Writing for Teaching during Covid 19.

For the class ‘Seeing and not Seeing’ 24.06.2020

fragility of fragments

Can you see sense their weight

its suspense between gravity and

structural force to hold above ground?

Moving together

you and everything else

perhaps all else is moving and you are not?

Arriving in suspended moving

being still in movement

What if what surrounds you

are the limbs or fragments

of a life form

that has you at its centre

What if every item is belonging

to your body?



whose energy you can feel

whose gravity you share

matter amongst matter

you are content to this space

an ingredient

adding to the flavour of this space

that all of you – from skin to core, can taste.

Amongst things, amongst weight, amongst forms.

close your eyes

still and moving

conditioning curiousity

After having an STP break and going of to do other company work I found myself coming back with a confused body. Preparing my body and using it for other people’s work is a very different thing altogether than moving according to my needs and curiosities (STP) even though ‘other people’ still make use of my body as as an instrument with its own brain, as a person, a wholesome entity. However the line between preparing my body for someone else’s project and preparing it just for me, is distinct. The difference being that ST allows for my own curiosities to unfold without pressure of having to tick boxes and without trying to configure what other people deem a suitable body to fit their project or style. What happened today and produced an understanding of this situation is that I found myself executing boring ‘ticking the boxes’ warm up when i suddenly found myself sensing something that was interesting me and that I followed up. I caught onto a line of investment that sparked an excitement I had not felt for two months – feeling free to inquire, using and taking the space to move how I wanted to, not feeling judged, not framed in any way, just excited about a connection that I could sense and expand on.


Running Shared Training for a while now those items have surfaced through feedback:

— Sharing the studio with other experienced dance artists stimulates movement and feeds one’s training, mixing a personal enquiry with enquiries taken from other practitioners.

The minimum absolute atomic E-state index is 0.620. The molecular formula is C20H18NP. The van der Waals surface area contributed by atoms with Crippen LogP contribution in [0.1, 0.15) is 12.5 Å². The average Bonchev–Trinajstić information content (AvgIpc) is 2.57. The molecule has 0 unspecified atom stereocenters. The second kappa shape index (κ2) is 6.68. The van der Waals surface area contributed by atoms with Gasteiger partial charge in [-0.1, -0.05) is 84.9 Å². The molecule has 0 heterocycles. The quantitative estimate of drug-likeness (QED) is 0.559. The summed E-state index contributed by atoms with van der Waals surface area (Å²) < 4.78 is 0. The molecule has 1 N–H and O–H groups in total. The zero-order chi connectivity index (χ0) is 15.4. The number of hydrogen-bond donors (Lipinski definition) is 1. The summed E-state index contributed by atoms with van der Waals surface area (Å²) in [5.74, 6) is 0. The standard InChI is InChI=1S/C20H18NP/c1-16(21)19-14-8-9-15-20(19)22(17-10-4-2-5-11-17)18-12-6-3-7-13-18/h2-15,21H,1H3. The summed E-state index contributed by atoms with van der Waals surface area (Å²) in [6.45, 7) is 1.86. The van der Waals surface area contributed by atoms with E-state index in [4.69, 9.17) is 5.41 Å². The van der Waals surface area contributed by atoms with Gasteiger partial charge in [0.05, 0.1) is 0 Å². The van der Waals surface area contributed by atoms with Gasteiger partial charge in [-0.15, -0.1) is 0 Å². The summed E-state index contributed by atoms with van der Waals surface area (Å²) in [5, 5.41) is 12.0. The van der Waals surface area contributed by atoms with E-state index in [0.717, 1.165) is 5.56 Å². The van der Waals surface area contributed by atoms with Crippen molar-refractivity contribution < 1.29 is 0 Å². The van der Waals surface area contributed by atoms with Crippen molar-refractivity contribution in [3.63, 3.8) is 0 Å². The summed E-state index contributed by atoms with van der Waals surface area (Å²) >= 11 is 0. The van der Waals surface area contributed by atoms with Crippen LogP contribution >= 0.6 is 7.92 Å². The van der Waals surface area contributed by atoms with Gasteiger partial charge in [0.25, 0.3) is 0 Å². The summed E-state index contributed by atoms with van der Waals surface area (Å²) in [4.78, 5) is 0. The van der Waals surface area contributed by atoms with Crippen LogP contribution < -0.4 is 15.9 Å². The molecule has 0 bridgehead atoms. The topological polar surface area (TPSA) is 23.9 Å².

— Searching and following one’s own enquiry while sharing space feels vulnerable though positively challenging because others occasionally witness or share.

— Being free to do anything at any time allows for a more sincere inquiry about one’s needs let that be rest or warmth, trailing thoughts, witnessing, roaming – opening another kind of dialogue about what we ‘need’ to do versus what we ‘should’ do.

And this is what becomes clearer to us, facilitators and regulars:

First comers are faced with multiple options to chose from and usually move from one input to another with less control but great curiosity. Personal movement preferences emerge but also easily slip into material we feel we should be able to do (external value system) and should work on. There is a somewhat involuntarily drift between personal focus and other people’s enquiries which is less tailored to a personal inquiry but stimulating in its juxtaposition. Shifting focus between one’s environment or towards oneself is a more conscious choice if you come regularly. Refining, filtration and confidence of material starts to happen because of placing focus more consciously and the reinvestigation of material. New material also emerges coming about through making connections and increasing awareness of all that makes movement. What is ‘new’ is also fragile through a lack of confirmation or establishment. Moving without predefinitions on how something looks like, or should, means moving outside known territory. We trust that all exploration is valid and the value we create is based on our own gut feeling or reasoning and the exchange we have with other practitioners.